Patient satisfaction and improving the hospital experience is being discussed in hospital boardrooms across the country. Now that financial reimbursements are directly tied to HCAHPS (Hospital Consumer Assessment of Healthcare Providers and Systems) survey scores, there is a significant incentive to do so. A multitude of ideas are being put forward into how this can be achieved, and hospitals are investing heavily to get tangible results. Many involve complicated and expensive methods that unfortunately border on being a bit gimmicky. Examples include reorganization of medical floors and staff, computer-based solutions, pamphlets, and other free “treats.”
However, what is often overlooked is simply listening and acting on patients’ most basic complaints. Here are 5 of them; straightforward ways to give patients a better hospital experience:
1. Time with doctors and nurses. This is nearly always top of patients’ healthcare wish list. Patients simply want more time with their doctors (and so do the doctors). Time to sit down, talk through everything that’s wrong and what treatment options exist. One of the biggest barriers allowing this to happen is the sheer scale of documentation tasks that are required of doctors and nurses. This has reached epidemic proportions. Slow and cumbersome information technology plays a large part, with some studies suggesting that doctors now spend close to only 10 percent of their day in direct patient care. There is something very wrong when doctors and nurses spend 4 or 5 times more of their day in front of a screen than with their patients. We need to swing the pendulum back to direct patient care.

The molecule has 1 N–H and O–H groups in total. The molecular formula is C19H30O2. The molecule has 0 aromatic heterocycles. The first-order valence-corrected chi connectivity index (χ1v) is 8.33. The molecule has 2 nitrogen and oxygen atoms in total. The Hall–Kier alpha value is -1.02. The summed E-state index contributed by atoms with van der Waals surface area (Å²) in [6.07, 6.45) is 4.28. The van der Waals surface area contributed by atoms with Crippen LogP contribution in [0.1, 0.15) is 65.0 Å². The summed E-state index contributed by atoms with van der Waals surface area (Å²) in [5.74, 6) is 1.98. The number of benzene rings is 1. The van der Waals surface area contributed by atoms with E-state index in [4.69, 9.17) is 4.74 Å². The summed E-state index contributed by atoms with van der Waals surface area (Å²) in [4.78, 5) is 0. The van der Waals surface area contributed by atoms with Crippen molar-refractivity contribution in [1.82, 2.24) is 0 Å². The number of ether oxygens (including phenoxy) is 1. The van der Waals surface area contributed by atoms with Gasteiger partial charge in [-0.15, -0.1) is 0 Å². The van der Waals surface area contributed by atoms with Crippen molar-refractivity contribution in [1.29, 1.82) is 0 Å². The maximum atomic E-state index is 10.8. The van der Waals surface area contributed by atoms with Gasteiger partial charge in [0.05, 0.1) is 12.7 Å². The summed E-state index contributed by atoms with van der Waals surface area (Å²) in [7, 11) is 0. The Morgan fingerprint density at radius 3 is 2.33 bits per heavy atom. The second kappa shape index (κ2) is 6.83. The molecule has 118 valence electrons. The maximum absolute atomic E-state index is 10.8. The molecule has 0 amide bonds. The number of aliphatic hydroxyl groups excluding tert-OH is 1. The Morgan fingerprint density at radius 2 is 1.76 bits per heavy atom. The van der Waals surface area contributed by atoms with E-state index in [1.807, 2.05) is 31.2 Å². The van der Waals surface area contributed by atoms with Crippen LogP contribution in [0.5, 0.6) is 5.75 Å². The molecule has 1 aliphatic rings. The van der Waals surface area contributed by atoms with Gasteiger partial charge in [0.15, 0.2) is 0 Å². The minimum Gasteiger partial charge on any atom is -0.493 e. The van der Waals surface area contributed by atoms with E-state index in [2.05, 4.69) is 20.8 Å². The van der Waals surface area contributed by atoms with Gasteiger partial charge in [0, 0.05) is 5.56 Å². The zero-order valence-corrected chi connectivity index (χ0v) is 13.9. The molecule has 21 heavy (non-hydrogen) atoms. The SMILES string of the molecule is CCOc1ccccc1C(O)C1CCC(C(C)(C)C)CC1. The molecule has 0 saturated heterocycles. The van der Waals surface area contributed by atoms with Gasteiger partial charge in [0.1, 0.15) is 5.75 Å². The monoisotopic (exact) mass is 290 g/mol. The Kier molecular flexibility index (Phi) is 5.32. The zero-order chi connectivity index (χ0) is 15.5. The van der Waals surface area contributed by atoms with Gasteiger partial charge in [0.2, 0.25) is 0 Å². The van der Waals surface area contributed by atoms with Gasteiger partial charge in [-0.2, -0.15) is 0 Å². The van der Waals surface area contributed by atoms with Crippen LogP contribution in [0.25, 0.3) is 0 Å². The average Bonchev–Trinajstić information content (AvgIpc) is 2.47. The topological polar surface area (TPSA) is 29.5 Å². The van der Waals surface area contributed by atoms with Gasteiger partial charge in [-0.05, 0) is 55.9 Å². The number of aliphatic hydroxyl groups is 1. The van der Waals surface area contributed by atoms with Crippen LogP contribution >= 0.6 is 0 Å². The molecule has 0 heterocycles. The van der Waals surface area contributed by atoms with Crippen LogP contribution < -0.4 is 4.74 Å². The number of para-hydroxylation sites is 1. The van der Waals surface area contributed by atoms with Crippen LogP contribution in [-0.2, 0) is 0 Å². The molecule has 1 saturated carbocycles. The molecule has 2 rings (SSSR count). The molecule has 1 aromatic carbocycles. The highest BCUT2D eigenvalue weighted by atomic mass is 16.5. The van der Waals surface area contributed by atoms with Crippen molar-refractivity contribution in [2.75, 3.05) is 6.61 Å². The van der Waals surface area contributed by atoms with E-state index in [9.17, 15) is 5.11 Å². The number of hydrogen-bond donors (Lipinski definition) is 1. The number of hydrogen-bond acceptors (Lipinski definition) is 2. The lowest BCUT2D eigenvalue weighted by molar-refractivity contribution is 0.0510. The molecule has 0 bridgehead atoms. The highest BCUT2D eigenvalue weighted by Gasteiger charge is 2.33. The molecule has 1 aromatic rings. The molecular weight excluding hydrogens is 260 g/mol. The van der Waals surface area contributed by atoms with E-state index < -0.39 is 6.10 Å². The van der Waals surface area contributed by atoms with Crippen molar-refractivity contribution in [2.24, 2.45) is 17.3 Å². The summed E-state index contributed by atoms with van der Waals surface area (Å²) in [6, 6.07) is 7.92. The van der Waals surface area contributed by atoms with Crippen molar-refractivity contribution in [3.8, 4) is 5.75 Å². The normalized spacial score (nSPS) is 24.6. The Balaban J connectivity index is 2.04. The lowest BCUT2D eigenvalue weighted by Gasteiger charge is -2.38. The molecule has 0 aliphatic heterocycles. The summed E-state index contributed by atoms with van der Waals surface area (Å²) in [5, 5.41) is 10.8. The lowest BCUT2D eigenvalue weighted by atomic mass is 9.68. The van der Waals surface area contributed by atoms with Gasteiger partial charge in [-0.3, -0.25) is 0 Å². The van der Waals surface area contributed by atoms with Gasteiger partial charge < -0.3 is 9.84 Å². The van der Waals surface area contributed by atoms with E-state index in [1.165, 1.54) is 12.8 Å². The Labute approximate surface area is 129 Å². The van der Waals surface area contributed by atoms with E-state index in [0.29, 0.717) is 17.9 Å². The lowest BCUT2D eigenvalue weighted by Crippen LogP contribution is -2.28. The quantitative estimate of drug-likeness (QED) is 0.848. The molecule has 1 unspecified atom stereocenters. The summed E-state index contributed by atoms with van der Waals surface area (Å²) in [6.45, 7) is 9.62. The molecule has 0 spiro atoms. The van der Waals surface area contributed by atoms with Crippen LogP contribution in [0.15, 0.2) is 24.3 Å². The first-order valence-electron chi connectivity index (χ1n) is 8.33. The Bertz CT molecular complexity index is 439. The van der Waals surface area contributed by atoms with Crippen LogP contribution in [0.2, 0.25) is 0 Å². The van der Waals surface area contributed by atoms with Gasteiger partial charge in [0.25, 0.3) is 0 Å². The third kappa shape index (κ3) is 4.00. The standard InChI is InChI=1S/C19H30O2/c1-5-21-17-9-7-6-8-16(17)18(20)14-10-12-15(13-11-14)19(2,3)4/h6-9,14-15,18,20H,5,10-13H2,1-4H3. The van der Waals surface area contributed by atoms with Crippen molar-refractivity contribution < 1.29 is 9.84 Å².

2. A good night’s sleep. Usually the first complaint I hear when I walk into a patient’s room first thing in the morning. Whether it’s a noisy neighbor, noisy staff or repeatedly having their vital signs taken during the night—there’s plenty to wake patients up in a hospital. How can anyone get better if they can’t rest? Sleep is, after all, when our bodies replenish and heal. Let’s tackle this head-on by making hospital floors quieter and more soothing places to be, rather than so “rough and tumble.”